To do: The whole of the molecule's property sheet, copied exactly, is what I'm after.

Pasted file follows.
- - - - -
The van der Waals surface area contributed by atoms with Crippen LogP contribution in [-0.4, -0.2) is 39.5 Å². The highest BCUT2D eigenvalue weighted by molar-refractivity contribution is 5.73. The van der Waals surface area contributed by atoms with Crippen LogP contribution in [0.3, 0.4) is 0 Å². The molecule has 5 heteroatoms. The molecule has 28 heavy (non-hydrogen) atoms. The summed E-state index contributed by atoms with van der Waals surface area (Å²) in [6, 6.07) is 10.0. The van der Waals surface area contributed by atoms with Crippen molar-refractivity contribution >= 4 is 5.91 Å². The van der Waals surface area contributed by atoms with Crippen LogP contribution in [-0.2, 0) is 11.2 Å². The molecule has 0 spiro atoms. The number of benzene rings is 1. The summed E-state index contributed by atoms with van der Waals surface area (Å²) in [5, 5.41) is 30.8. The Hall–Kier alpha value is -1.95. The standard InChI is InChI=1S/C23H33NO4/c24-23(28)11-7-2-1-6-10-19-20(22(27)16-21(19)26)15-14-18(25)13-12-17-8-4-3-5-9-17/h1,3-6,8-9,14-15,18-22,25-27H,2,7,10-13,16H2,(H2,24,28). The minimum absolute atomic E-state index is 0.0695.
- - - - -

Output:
The van der Waals surface area contributed by atoms with Crippen LogP contribution in [-0.4, -0.2) is 39.5 Å². The highest BCUT2D eigenvalue weighted by molar-refractivity contribution is 5.73. The van der Waals surface area contributed by atoms with Crippen LogP contribution in [0.3, 0.4) is 0 Å². The molecule has 5 heteroatoms. The molecule has 28 heavy (non-hydrogen) atoms. The summed E-state index contributed by atoms with van der Waals surface area (Å²) in [6, 6.07) is 10.0. The van der Waals surface area contributed by atoms with Crippen molar-refractivity contribution >= 4 is 5.91 Å². The van der Waals surface area contributed by atoms with Crippen LogP contribution in [-0.2, 0) is 11.2 Å². The molecule has 0 spiro atoms. The number of benzene rings is 1. The summed E-state index contributed by atoms with van der Waals surface area (Å²) in [5, 5.41) is 30.8. The Hall–Kier alpha value is -1.95. The standard InChI is InChI=1S/C23H33NO4/c24-23(28)11-7-2-1-6-10-19-20(22(27)16-21(19)26)15-14-18(25)13-12-17-8-4-3-5-9-17/h1,3-6,8-9,14-15,18-22,25-27H,2,7,10-13,16H2,(H2,24,28). The minimum absolute atomic E-state index is 0.0695.